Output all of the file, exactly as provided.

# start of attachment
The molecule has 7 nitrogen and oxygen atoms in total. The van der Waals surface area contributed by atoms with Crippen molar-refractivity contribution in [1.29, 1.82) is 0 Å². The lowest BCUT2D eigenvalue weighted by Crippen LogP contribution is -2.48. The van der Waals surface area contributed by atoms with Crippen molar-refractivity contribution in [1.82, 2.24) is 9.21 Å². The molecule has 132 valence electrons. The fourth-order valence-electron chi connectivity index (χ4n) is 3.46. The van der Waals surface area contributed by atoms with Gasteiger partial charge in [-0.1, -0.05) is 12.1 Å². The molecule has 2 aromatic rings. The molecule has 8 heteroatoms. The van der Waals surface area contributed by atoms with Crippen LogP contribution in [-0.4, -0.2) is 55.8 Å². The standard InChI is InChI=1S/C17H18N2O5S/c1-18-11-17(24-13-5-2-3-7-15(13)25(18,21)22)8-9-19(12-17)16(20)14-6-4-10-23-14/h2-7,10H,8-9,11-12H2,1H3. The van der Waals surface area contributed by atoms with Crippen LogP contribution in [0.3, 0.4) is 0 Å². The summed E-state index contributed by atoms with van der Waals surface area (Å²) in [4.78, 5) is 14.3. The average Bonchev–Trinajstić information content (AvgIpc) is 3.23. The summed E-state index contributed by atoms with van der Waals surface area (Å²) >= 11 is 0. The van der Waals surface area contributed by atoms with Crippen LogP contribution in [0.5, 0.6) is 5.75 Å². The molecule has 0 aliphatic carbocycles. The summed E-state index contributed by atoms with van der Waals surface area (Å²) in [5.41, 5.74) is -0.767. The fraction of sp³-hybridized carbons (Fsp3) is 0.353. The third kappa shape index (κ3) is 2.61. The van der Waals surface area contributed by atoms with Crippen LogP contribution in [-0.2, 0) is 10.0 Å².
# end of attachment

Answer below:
The molecule has 7 nitrogen and oxygen atoms in total. The van der Waals surface area contributed by atoms with Crippen molar-refractivity contribution in [1.29, 1.82) is 0 Å². The lowest BCUT2D eigenvalue weighted by Crippen LogP contribution is -2.48. The van der Waals surface area contributed by atoms with Crippen molar-refractivity contribution in [1.82, 2.24) is 9.21 Å². The molecule has 132 valence electrons. The fourth-order valence-electron chi connectivity index (χ4n) is 3.46. The van der Waals surface area contributed by atoms with Gasteiger partial charge in [-0.1, -0.05) is 12.1 Å². The molecule has 2 aromatic rings. The molecule has 8 heteroatoms. The van der Waals surface area contributed by atoms with Crippen LogP contribution in [-0.4, -0.2) is 55.8 Å². The standard InChI is InChI=1S/C17H18N2O5S/c1-18-11-17(24-13-5-2-3-7-15(13)25(18,21)22)8-9-19(12-17)16(20)14-6-4-10-23-14/h2-7,10H,8-9,11-12H2,1H3. The van der Waals surface area contributed by atoms with Crippen LogP contribution in [0.3, 0.4) is 0 Å². The summed E-state index contributed by atoms with van der Waals surface area (Å²) in [4.78, 5) is 14.3. The average Bonchev–Trinajstić information content (AvgIpc) is 3.23. The summed E-state index contributed by atoms with van der Waals surface area (Å²) >= 11 is 0. The van der Waals surface area contributed by atoms with Crippen LogP contribution in [0.5, 0.6) is 5.75 Å². The molecule has 0 aliphatic carbocycles. The summed E-state index contributed by atoms with van der Waals surface area (Å²) in [5.41, 5.74) is -0.767. The fraction of sp³-hybridized carbons (Fsp3) is 0.353. The third kappa shape index (κ3) is 2.61. The van der Waals surface area contributed by atoms with Crippen LogP contribution in [-0.2, 0) is 10.0 Å².